Long-Term Deep Sea Floor Observatory off Hatsushima Island in Sagami Bay

The swarm earthquakes and underwater volcanic eruption in the western part of Sagami bay are considered caused by the collision of Philippine plate and North American plate.

Vesicomyd Clams, large size bivalve, which were discovered by a deep sea manned submersible "Shinkai 2000" in 1984 at the sea floor of 1,100 meters off Hatsushima Island are peculiar creature (chemotroph) which live on utilizing methane and sulfide seeping from undersea faults.
As the inhabitation condition of vesicomyd clams has close relation with collision of tectonic plates, longterm observation of seafloor is considered to bring us some data indicating outbreak of natural phenomena such as earthquakes.

JAMSTEC deployed the first real time deep seafloor station and started longterm observation in 1993 at a colony of vesicomyd clams on the seafloor of 1,174 meters in depth. It was replaced by a new station in 2,000.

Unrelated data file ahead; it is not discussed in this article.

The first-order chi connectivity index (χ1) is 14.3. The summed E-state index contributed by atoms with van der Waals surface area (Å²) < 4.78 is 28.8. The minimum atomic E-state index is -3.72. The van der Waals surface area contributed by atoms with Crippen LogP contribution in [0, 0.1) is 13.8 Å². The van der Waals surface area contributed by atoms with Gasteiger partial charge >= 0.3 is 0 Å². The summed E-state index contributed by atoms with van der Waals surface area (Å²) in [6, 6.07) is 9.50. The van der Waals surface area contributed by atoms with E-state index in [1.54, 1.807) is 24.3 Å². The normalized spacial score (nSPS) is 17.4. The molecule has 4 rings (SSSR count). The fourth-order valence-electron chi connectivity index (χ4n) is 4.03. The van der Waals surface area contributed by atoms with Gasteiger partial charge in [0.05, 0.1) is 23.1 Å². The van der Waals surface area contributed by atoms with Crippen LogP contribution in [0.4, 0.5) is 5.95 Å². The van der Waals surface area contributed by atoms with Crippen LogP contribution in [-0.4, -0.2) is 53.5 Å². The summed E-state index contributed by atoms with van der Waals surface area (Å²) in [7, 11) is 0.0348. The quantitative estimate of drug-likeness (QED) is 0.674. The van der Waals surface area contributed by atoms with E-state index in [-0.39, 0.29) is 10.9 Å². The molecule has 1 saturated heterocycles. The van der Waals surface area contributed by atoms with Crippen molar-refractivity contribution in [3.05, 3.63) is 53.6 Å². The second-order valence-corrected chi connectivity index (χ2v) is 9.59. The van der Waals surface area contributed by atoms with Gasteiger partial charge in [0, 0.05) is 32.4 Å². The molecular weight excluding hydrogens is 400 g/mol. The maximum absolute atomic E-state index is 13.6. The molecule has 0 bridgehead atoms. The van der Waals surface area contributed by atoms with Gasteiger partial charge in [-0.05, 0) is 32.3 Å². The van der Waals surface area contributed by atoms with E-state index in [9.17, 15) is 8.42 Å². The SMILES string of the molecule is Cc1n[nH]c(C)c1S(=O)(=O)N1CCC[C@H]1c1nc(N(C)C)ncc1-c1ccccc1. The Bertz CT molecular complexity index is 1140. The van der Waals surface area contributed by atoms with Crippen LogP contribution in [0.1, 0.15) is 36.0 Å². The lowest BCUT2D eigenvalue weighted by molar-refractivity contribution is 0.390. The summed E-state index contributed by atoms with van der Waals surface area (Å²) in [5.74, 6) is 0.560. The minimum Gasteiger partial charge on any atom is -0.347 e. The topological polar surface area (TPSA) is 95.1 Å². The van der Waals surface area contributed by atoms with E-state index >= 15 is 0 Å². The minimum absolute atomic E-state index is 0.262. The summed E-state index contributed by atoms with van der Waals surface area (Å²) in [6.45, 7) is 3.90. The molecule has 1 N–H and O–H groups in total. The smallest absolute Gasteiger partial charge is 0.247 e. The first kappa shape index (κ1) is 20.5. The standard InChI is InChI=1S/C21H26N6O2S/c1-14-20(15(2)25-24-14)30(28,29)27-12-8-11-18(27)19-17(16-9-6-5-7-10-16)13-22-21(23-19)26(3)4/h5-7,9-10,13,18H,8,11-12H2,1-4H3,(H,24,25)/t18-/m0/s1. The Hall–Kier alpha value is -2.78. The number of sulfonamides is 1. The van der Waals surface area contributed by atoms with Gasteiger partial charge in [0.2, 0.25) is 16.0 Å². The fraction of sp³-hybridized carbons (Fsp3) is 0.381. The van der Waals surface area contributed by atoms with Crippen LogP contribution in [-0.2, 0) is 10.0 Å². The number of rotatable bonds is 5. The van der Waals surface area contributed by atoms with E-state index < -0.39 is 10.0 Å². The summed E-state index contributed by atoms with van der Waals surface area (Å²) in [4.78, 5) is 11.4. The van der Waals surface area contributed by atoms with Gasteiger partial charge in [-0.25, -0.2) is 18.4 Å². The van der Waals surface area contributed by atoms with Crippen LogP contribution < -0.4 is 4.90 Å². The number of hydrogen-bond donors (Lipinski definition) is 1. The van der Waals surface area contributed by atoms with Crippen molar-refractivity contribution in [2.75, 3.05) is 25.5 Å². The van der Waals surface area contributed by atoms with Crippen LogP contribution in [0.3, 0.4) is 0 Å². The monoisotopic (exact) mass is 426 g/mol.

This observation station is equipped with many kinds of sensors such as television cameras, a seismometer, a pressure gauge and a current-meter. New kind of sensors can also be connected to the station as it is equipped with plural underwater mateable connectors.

The observation data are transmitted to Hatsushima Island in real-time through an optic/electric composite cable of about 9 kilometers in length.
Until now, many phenomena and related informations have been obtained such as spawnings of vesicomyd clams and underwater mud flow due to swarm earthquakes.

Off Hatsushima System


Equipment Note
Observation Station -- Video Camera
-- Seismometer
-- Tsunami Sensor
-- CTD
-- Hydrophone
-- Gamma-ray sensor
Hatsushima Land Station Transmission of observation data to JAMSTEC


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